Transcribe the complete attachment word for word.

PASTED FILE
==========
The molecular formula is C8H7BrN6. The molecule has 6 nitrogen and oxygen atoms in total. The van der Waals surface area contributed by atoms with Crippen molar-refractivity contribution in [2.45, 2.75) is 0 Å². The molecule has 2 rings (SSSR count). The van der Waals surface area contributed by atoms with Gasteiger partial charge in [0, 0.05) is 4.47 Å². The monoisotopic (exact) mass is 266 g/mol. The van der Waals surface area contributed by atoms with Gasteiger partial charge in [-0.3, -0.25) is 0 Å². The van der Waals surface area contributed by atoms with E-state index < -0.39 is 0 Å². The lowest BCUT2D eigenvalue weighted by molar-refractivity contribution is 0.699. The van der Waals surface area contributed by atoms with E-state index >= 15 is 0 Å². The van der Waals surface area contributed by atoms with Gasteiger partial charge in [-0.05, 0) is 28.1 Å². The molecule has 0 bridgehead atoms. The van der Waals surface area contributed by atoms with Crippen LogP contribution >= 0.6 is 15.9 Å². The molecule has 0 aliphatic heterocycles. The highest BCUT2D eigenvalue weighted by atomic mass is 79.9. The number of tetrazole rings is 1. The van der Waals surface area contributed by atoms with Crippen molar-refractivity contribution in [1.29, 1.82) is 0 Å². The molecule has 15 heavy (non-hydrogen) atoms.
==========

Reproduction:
The molecular formula is C8H7BrN6. The molecule has 6 nitrogen and oxygen atoms in total. The van der Waals surface area contributed by atoms with Crippen molar-refractivity contribution in [2.45, 2.75) is 0 Å². The molecule has 2 rings (SSSR count). The van der Waals surface area contributed by atoms with Gasteiger partial charge in [0, 0.05) is 4.47 Å². The monoisotopic (exact) mass is 266 g/mol. The van der Waals surface area contributed by atoms with Gasteiger partial charge in [-0.3, -0.25) is 0 Å². The van der Waals surface area contributed by atoms with E-state index < -0.39 is 0 Å². The lowest BCUT2D eigenvalue weighted by molar-refractivity contribution is 0.699. The van der Waals surface area contributed by atoms with E-state index >= 15 is 0 Å². The van der Waals surface area contributed by atoms with Gasteiger partial charge in [-0.05, 0) is 28.1 Å². The molecule has 0 bridgehead atoms. The van der Waals surface area contributed by atoms with Crippen LogP contribution >= 0.6 is 15.9 Å². The molecule has 0 aliphatic heterocycles. The highest BCUT2D eigenvalue weighted by atomic mass is 79.9. The number of tetrazole rings is 1. The van der Waals surface area contributed by atoms with Crippen molar-refractivity contribution in [1.29, 1.82) is 0 Å². The molecule has 15 heavy (non-hydrogen) atoms.